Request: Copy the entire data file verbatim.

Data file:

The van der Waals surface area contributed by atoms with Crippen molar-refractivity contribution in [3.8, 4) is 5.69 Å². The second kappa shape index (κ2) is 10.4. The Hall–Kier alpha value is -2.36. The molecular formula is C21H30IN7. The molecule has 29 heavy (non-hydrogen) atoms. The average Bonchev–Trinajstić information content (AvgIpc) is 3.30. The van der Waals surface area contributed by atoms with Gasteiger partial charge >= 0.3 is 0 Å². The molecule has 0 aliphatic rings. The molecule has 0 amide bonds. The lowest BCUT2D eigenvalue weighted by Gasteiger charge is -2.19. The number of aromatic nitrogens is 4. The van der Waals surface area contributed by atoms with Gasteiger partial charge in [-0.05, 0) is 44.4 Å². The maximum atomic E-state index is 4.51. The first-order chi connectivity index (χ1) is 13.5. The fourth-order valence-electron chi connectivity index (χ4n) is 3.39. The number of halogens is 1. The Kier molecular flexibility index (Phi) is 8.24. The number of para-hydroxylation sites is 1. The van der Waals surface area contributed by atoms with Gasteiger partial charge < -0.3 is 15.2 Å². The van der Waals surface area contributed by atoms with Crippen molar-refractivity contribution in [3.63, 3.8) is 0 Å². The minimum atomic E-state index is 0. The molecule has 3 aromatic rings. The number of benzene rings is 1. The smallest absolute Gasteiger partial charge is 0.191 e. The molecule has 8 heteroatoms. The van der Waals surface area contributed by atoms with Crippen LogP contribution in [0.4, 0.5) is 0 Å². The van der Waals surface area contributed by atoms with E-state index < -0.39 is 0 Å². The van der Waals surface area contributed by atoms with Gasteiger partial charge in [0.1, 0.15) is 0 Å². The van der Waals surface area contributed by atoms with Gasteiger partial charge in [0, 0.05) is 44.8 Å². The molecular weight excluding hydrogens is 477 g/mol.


The van der Waals surface area contributed by atoms with Crippen molar-refractivity contribution in [3.8, 4) is 5.69 Å². The second kappa shape index (κ2) is 10.4. The Hall–Kier alpha value is -2.36. The molecular formula is C21H30IN7. The molecule has 29 heavy (non-hydrogen) atoms. The average Bonchev–Trinajstić information content (AvgIpc) is 3.30. The van der Waals surface area contributed by atoms with Gasteiger partial charge >= 0.3 is 0 Å². The molecule has 0 aliphatic rings. The molecule has 0 amide bonds. The lowest BCUT2D eigenvalue weighted by Gasteiger charge is -2.19. The number of aromatic nitrogens is 4. The van der Waals surface area contributed by atoms with Gasteiger partial charge in [-0.05, 0) is 44.4 Å². The maximum atomic E-state index is 4.51. The first-order chi connectivity index (χ1) is 13.5. The fourth-order valence-electron chi connectivity index (χ4n) is 3.39. The number of halogens is 1. The Kier molecular flexibility index (Phi) is 8.24. The number of para-hydroxylation sites is 1. The van der Waals surface area contributed by atoms with Gasteiger partial charge < -0.3 is 15.2 Å². The van der Waals surface area contributed by atoms with Crippen molar-refractivity contribution in [3.63, 3.8) is 0 Å². The minimum atomic E-state index is 0. The molecule has 3 aromatic rings. The number of benzene rings is 1. The smallest absolute Gasteiger partial charge is 0.191 e. The molecule has 8 heteroatoms. The van der Waals surface area contributed by atoms with Crippen LogP contribution in [0.4, 0.5) is 0 Å². The van der Waals surface area contributed by atoms with E-state index < -0.39 is 0 Å². The van der Waals surface area contributed by atoms with Gasteiger partial charge in [0.1, 0.15) is 0 Å². The van der Waals surface area contributed by atoms with Gasteiger partial charge in [0, 0.05) is 44.8 Å². The molecular weight excluding hydrogens is 477 g/mol.